Hawkeye #9


Writer:  Matt Fraction

Artist:  David Aja

What I dig most about this series is that you can pick up any issue and you get a complete story.  You don’t need to read an entire six-issue arc to get a beginning, middle and end, like you have to do with a lot of other books.  I also really appreciate the art, with Aja using a very unique style.  You don’t see any ripped abs like in most superhero books, but you still get a fair bit of detail.  I even dig the colour scheme they use for this title.  I imagine the colourist, Matt Hollingsworth, has something to do with that.

This issue isn’t my favourite of the run, but you get to see some of the women in the Marvel Universe investigate what another woman is doing in Mr. Clint Barton’s life.  Spoilers:  It is not all happy fun times.  Hawkeye has some serious lady problems (and not in a good way).  Anyway, he gets slapped around a couple times by Spider-Woman (I think) and he’s pretty bummed out about it.  He chats to his rooftop buddy and leaves to write a letter or something.  Then things don’t work out for his roof top buddy, but it looks like “Hawkguy” will have an interesting villain to deal with in the future.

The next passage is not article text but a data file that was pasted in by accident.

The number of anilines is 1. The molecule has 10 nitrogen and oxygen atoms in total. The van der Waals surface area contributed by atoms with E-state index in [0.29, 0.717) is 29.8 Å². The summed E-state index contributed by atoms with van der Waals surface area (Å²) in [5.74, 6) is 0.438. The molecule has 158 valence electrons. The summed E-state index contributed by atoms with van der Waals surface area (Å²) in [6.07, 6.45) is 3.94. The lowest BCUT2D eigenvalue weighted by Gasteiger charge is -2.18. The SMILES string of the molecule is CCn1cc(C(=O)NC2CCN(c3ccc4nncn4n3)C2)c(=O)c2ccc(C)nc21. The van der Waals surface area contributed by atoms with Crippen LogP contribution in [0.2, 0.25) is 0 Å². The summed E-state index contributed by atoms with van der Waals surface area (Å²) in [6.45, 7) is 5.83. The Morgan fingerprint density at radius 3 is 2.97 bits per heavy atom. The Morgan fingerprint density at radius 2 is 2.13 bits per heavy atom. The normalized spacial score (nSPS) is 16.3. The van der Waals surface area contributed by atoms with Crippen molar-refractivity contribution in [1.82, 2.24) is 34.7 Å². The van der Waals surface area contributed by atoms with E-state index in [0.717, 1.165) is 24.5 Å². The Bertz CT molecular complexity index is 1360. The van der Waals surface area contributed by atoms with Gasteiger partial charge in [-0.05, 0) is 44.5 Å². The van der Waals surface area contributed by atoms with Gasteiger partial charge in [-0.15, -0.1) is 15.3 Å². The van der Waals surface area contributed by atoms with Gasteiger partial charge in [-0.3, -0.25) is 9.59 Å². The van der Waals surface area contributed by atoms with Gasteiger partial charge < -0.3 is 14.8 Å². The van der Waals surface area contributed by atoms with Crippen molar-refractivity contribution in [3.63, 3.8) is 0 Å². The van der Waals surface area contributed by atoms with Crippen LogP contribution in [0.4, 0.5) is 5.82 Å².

Teenage Mutant Ninja Turtles Micro-Series #1: Krang


Writer:  Joshua Williamson

Artist:  Mike Henderson

Finally!  A book dedicated solely to Krang!  My life has been leading up to this moment.  Ok.  Maybe not.  But this book is pretty good (especially for a book that is about a brain alien).

It goes into Krang’s back story and it turns out he has daddy issues, which in itself is interesting.  Did you know that Krang has a dad?  And how exactly do brain aliens breed, anyway?  What I dig about the new TMNT comic series is that they make all sorts of references to the old TMNT cartoons.  If memory serves, in one of the previous books they show human versions Beebop and Rocksteady, and in this one they show the Krang-alien-army wearing suits that look like the Krang suit in the old cartoon.

In the end, Krang impresses his hard to impress father and we get to see how Krang got the suit he wears in the monthly title.  It’s… creepy… to say the least.  I look forward to reading the next villain-themed TMNT micro-series.  Bring on Baxter Stockman!

Batman #19


Writer:  Scott Snyder (main), James Tynion IV (backup)

Artist:  Greg Capullo (main), Alex Maleev (backup)